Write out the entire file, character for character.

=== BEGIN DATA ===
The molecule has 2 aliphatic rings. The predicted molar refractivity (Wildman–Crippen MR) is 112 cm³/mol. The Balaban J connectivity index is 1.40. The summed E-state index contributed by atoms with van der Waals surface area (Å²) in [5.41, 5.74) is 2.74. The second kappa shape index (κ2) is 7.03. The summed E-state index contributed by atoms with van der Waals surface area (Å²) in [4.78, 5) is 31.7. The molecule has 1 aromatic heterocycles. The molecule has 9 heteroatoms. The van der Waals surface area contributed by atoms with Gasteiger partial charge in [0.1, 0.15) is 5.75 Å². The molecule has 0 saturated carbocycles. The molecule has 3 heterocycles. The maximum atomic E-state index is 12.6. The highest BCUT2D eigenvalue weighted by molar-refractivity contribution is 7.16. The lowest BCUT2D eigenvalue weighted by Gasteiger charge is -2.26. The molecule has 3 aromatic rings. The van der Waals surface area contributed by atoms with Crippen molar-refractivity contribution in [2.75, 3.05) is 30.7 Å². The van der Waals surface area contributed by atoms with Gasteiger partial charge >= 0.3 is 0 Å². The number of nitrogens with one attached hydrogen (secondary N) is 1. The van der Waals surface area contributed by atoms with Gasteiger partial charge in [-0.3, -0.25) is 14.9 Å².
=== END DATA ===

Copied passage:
The molecule has 2 aliphatic rings. The predicted molar refractivity (Wildman–Crippen MR) is 112 cm³/mol. The Balaban J connectivity index is 1.40. The summed E-state index contributed by atoms with van der Waals surface area (Å²) in [5.41, 5.74) is 2.74. The second kappa shape index (κ2) is 7.03. The summed E-state index contributed by atoms with van der Waals surface area (Å²) in [4.78, 5) is 31.7. The molecule has 1 aromatic heterocycles. The molecule has 9 heteroatoms. The van der Waals surface area contributed by atoms with Gasteiger partial charge in [0.1, 0.15) is 5.75 Å². The molecule has 0 saturated carbocycles. The molecule has 3 heterocycles. The maximum atomic E-state index is 12.6. The highest BCUT2D eigenvalue weighted by molar-refractivity contribution is 7.16. The lowest BCUT2D eigenvalue weighted by Gasteiger charge is -2.26. The molecule has 3 aromatic rings. The van der Waals surface area contributed by atoms with Crippen molar-refractivity contribution in [2.75, 3.05) is 30.7 Å². The van der Waals surface area contributed by atoms with Gasteiger partial charge >= 0.3 is 0 Å². The number of nitrogens with one attached hydrogen (secondary N) is 1. The van der Waals surface area contributed by atoms with Gasteiger partial charge in [-0.3, -0.25) is 14.9 Å².